US shoppers came back in force for the holidays, right to the end. After two dreary years, this Christmas will go down as the holiday US citizens rediscovered how much they like to shop.
People spent more than expected on family and friends and splurged on themselves, too, an ingredient missing for two years.
Clothing such as fur vests and beaded sweaters replaced practical items like pots and pans. Even the family dog is getting a little something extra.
“You saw joy back in the holiday season,” said Sherif Mityas, a partner in the retail practice at A.T. Kearney.
A strong Christmas Eve augmented a great season for retailers.
The National Retail Federation predicts spending this holiday season will reach US$451.5 billion, up 3.3 percent over last year.
That would be the biggest increase since 2006, and the largest total since a record US$452.8 billion in 2007. The holiday season runs from Nov. 1 through Dec. 31, so a strong week after Christmas could still make this the biggest of all time. Spending numbers through Dec. 24 won’t be available until next week and final numbers, through Dec. 31, arrive next month.
The economy has not improved significantly from last year.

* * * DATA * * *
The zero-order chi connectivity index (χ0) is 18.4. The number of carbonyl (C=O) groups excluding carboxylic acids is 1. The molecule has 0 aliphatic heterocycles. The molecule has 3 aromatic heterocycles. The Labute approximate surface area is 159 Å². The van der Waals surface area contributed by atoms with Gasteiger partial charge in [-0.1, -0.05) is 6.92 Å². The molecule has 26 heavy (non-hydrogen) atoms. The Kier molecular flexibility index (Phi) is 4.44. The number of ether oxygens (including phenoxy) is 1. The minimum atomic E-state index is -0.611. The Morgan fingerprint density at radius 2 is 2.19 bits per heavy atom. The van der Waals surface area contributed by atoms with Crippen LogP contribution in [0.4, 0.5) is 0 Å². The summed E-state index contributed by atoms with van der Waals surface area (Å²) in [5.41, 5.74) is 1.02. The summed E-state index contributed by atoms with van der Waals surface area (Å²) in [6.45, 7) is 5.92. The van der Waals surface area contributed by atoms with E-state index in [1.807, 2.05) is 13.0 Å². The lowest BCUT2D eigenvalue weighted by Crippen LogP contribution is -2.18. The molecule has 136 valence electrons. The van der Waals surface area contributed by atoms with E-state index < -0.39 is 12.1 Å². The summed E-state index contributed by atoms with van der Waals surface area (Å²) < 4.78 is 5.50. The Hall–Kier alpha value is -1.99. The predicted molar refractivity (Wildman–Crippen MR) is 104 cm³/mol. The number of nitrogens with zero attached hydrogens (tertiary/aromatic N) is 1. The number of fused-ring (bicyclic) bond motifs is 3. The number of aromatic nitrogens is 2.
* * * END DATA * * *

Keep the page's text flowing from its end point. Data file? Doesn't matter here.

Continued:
Unemployment is 9.8 percent, credit remains tight and the housing market is moribund, but recent economic reports suggest employers are laying off fewer workers and businesses are spending more.
Consumer confidence is rising.
“I was unemployed last year, so I’m feeling better,” said Hope Jackson, who was at Maryland’s Mall in Columbia on Friday morning.
Jackson bought laptops and PlayStation 2 games for her three daughters earlier in the season but was at the mall on Christmas Eve to grab US$50 shirts marked down to US$12 at Aeropostale.
Some spending growth online has been driven by free shipping offers and convenience. From Oct. 31 through Thursday, about US$36 billion has been spent online, a 15 percent increase over last year, according to MasterCard Advisors’ SpendingPulse.
Taubman Centers and Mall of America have reported strong clothing sales, which was a hard sell last year. Jewelry sales sparkled throughout the season.
Stores expect solid profits because they didn’t have to slash prices as Christmas neared, analysts say.
Some habits adopted during the recession lingered. Shoppers used cash more and credit cards less.
The final six days of the holiday shopping season are today through Friday. Despite being only 10 percent of the 61 holiday shopping days they can account for more than 15 percent of spending.
For the economy, the key question is whether strong spending this holiday season will continue into the new year.
Still, stores were encouraged by what they saw in the final stretch of the holiday season.